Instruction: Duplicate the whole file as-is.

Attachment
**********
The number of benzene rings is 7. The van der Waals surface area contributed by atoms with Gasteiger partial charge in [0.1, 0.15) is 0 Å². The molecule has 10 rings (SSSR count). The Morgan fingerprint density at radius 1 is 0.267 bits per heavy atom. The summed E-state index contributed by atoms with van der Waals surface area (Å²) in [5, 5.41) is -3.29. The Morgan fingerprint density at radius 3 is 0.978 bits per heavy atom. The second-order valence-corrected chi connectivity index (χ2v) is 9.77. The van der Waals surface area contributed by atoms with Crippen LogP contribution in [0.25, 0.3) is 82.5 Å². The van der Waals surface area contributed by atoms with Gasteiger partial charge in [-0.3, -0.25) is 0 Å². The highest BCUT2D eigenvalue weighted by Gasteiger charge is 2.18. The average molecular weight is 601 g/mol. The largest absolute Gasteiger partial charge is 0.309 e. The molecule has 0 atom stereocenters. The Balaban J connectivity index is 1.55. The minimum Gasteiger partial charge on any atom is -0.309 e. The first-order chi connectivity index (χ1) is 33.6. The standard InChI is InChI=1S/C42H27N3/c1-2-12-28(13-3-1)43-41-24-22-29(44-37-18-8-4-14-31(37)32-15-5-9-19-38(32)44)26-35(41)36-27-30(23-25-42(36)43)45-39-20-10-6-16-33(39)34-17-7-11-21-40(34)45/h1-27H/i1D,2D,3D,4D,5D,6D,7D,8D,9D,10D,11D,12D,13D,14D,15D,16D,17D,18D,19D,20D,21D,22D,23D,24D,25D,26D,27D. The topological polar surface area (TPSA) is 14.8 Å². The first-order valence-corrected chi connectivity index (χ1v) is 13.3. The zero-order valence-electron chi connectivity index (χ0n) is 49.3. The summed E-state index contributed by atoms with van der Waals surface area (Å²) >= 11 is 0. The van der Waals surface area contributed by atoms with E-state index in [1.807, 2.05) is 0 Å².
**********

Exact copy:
The number of benzene rings is 7. The van der Waals surface area contributed by atoms with Gasteiger partial charge in [0.1, 0.15) is 0 Å². The molecule has 10 rings (SSSR count). The Morgan fingerprint density at radius 1 is 0.267 bits per heavy atom. The summed E-state index contributed by atoms with van der Waals surface area (Å²) in [5, 5.41) is -3.29. The Morgan fingerprint density at radius 3 is 0.978 bits per heavy atom. The second-order valence-corrected chi connectivity index (χ2v) is 9.77. The van der Waals surface area contributed by atoms with Crippen LogP contribution in [0.25, 0.3) is 82.5 Å². The van der Waals surface area contributed by atoms with Gasteiger partial charge in [-0.3, -0.25) is 0 Å². The highest BCUT2D eigenvalue weighted by Gasteiger charge is 2.18. The average molecular weight is 601 g/mol. The largest absolute Gasteiger partial charge is 0.309 e. The molecule has 0 atom stereocenters. The Balaban J connectivity index is 1.55. The minimum Gasteiger partial charge on any atom is -0.309 e. The first-order chi connectivity index (χ1) is 33.6. The standard InChI is InChI=1S/C42H27N3/c1-2-12-28(13-3-1)43-41-24-22-29(44-37-18-8-4-14-31(37)32-15-5-9-19-38(32)44)26-35(41)36-27-30(23-25-42(36)43)45-39-20-10-6-16-33(39)34-17-7-11-21-40(34)45/h1-27H/i1D,2D,3D,4D,5D,6D,7D,8D,9D,10D,11D,12D,13D,14D,15D,16D,17D,18D,19D,20D,21D,22D,23D,24D,25D,26D,27D. The topological polar surface area (TPSA) is 14.8 Å². The first-order valence-corrected chi connectivity index (χ1v) is 13.3. The zero-order valence-electron chi connectivity index (χ0n) is 49.3. The summed E-state index contributed by atoms with van der Waals surface area (Å²) >= 11 is 0. The van der Waals surface area contributed by atoms with E-state index in [1.807, 2.05) is 0 Å².